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Everything posted by dollywobbler

  1. Nope. It's a BTR gearbox, built in Australia. BTR began as Borg Warner Australia, which might explain why it's so musical in the lower gears. Gearbox was only used in Aussie Fords and, oddly, some Ssang Yongs (possibly a few other Far Eastern things). She has clocked up over 304,000kms, so the odd foible is allowed.
  2. There are about three or four different 'rules' for checking the level, depending on where you look. We did top it up last year, and it was better, but she's slippy again now. Need to cure the leak.
  3. We're not replacing it. The Fairmont does well enough as family transport.
  4. Thinking about it, I think the 652 is probably the only RHD Visa that would have room for a brake assembly on the bulkhead near the pedal. On the others, the engine would be in the way as it's transversely mounted.
  5. The GSA is away for the welding, the 2CV hasn't fully recovered from having its wing blown off, the Matiz is still out of MOT and not running right, the Charade is still a mess missing a front bumper and smoking like a sick Trabant, the good Oltcit still some way from an MOT and the new Camry is losing coolant at an alarming degree as HGF takes effect, which has ruled it out of use. So I dug the Fox out and it successfully gained legality. After a week, it's doing ok but the battery is now duff, the water pump keeps squealing and it isn't running right. So I'm hurling it at a Reliant specialist later in the month for a proper sort-out. As a back up vehicle, it's working well enough and is taking some local mileage off the Fairmont. Which is still leaking transmission fluid. The Sana is provisionally sold awaiting collection, the Multipla has now gone to its new home (a rather scary clutch-nightmare of a journey that'll be out in video very soon on the channel) and the 2CV has been welded up. Hoping to get some bodywork done on it tomorrow so that's back in use too. GSA is proving more rotten than hoped, but at least it's off the road for winter. A former Toyota tech is coming to help me with the Camry next week, so hopefully we can sort that out and that can take the load off the Fairmont. My Aussie bruiser has clocked up over 10,000 kms (6000 miles) since landing in the UK last year. I wasn't planning to drive it quite that far, though thankfully it's insured for more miles than that. I do need to get that gearbox looked at by someone who can actually fix it, but while it's working (loses drive fairly often first thing in the morning, but is then fine - it was doing this in New Zealand two years ago!), I'm reluctant to risk taking a working car out of use while the working/knackered ratio is so out of kilter. Longer term, I'm going to be having more of a clearout. Oltcit will get finished, enjoyed but is very likely to be sold on, probably along with the spares car. Fox may also go, though it needs to have some adventures first, and will be appearing at the Practical Classics Restoration Show in March. I suspect the Camry will get moved on later in the year too, because the Fairmont has really taken the 'fuel guzzler' slot on the fleet. Both can just about nudge 27mpg on a run...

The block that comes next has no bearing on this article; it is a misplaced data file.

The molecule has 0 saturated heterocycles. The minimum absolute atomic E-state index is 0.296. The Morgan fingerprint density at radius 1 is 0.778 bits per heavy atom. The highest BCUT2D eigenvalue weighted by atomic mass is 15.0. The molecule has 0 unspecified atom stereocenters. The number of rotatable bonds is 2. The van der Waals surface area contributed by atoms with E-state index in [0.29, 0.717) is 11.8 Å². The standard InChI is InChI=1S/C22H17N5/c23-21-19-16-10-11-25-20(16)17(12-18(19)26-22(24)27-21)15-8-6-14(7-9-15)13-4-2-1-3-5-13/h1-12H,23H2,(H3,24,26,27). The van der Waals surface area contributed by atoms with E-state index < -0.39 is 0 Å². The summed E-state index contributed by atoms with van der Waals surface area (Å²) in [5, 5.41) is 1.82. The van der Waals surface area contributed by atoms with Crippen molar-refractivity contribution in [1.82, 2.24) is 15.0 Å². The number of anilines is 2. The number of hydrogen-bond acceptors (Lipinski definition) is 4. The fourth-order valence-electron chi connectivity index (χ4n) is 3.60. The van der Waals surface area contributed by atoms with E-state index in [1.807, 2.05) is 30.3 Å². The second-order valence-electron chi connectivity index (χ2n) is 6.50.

6. Ah yes. I have driven a C15 and the brakes can be described as bloody terrifying!
  7. A soft pedal doesn't seem all that Citroen, even for a conventional brake set-up. It's a while since I drive Six Cylinder's Visa, so I'm struggling to recall exactly how it felt. Rear brakes adjusted up? Good progress though!